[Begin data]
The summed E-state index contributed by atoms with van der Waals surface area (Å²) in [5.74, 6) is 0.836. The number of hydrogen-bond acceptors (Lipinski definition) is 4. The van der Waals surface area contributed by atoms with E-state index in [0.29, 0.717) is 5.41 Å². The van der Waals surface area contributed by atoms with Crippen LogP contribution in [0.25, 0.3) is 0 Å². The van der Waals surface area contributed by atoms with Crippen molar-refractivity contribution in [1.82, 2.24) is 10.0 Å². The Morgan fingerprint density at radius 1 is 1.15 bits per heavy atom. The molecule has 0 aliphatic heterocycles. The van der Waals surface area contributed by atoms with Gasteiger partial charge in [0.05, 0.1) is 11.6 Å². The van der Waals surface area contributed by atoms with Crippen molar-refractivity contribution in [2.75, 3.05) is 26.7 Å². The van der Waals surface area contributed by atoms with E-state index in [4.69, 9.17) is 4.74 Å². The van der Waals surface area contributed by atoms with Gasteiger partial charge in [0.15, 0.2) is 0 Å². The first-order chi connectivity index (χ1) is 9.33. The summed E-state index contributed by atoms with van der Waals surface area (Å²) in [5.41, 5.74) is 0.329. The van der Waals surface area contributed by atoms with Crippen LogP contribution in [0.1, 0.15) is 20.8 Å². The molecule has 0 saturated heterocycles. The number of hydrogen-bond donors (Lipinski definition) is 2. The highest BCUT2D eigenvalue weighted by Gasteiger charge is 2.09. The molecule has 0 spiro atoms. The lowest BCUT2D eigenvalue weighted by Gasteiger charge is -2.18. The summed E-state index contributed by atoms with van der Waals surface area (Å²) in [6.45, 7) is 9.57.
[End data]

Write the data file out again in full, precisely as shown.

The summed E-state index contributed by atoms with van der Waals surface area (Å²) in [5.74, 6) is 0.836. The number of hydrogen-bond acceptors (Lipinski definition) is 4. The van der Waals surface area contributed by atoms with E-state index in [0.29, 0.717) is 5.41 Å². The van der Waals surface area contributed by atoms with Crippen LogP contribution in [0.25, 0.3) is 0 Å². The van der Waals surface area contributed by atoms with Crippen molar-refractivity contribution in [1.82, 2.24) is 10.0 Å². The Morgan fingerprint density at radius 1 is 1.15 bits per heavy atom. The molecule has 0 aliphatic heterocycles. The van der Waals surface area contributed by atoms with Gasteiger partial charge in [0.05, 0.1) is 11.6 Å². The van der Waals surface area contributed by atoms with Crippen molar-refractivity contribution in [2.75, 3.05) is 26.7 Å². The van der Waals surface area contributed by atoms with E-state index in [4.69, 9.17) is 4.74 Å². The van der Waals surface area contributed by atoms with Gasteiger partial charge in [0.15, 0.2) is 0 Å². The first-order chi connectivity index (χ1) is 9.33. The summed E-state index contributed by atoms with van der Waals surface area (Å²) in [5.41, 5.74) is 0.329. The van der Waals surface area contributed by atoms with Crippen LogP contribution in [0.1, 0.15) is 20.8 Å². The molecule has 0 saturated heterocycles. The number of hydrogen-bond donors (Lipinski definition) is 2. The highest BCUT2D eigenvalue weighted by Gasteiger charge is 2.09. The molecule has 0 spiro atoms. The lowest BCUT2D eigenvalue weighted by Gasteiger charge is -2.18. The summed E-state index contributed by atoms with van der Waals surface area (Å²) in [6.45, 7) is 9.57.